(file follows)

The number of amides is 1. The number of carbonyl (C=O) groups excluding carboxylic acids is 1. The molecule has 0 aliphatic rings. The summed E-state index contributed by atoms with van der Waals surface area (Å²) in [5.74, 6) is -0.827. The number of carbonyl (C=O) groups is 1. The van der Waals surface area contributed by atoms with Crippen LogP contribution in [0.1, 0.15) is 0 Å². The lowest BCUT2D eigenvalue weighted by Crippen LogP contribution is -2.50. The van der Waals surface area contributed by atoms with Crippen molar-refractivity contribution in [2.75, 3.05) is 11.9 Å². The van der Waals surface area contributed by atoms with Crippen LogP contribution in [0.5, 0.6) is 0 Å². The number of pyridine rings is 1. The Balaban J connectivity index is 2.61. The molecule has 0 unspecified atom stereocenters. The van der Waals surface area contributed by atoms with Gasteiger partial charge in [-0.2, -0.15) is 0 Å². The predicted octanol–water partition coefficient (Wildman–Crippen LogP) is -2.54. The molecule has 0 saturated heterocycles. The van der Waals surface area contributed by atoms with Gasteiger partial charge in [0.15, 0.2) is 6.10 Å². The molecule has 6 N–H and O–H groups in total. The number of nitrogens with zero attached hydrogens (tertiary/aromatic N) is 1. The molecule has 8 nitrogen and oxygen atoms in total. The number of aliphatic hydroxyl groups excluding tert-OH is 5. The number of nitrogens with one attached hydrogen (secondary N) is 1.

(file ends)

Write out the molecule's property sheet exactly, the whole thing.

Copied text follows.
The number of amides is 1. The number of carbonyl (C=O) groups excluding carboxylic acids is 1. The molecule has 0 aliphatic rings. The summed E-state index contributed by atoms with van der Waals surface area (Å²) in [5.74, 6) is -0.827. The number of carbonyl (C=O) groups is 1. The van der Waals surface area contributed by atoms with Crippen LogP contribution in [0.1, 0.15) is 0 Å². The lowest BCUT2D eigenvalue weighted by Crippen LogP contribution is -2.50. The van der Waals surface area contributed by atoms with Crippen molar-refractivity contribution in [2.75, 3.05) is 11.9 Å². The van der Waals surface area contributed by atoms with Crippen LogP contribution in [0.5, 0.6) is 0 Å². The number of pyridine rings is 1. The Balaban J connectivity index is 2.61. The molecule has 0 unspecified atom stereocenters. The van der Waals surface area contributed by atoms with Gasteiger partial charge in [-0.2, -0.15) is 0 Å². The predicted octanol–water partition coefficient (Wildman–Crippen LogP) is -2.54. The molecule has 0 saturated heterocycles. The van der Waals surface area contributed by atoms with Gasteiger partial charge in [0.15, 0.2) is 6.10 Å². The molecule has 6 N–H and O–H groups in total. The number of nitrogens with zero attached hydrogens (tertiary/aromatic N) is 1. The molecule has 8 nitrogen and oxygen atoms in total. The number of aliphatic hydroxyl groups excluding tert-OH is 5. The number of nitrogens with one attached hydrogen (secondary N) is 1.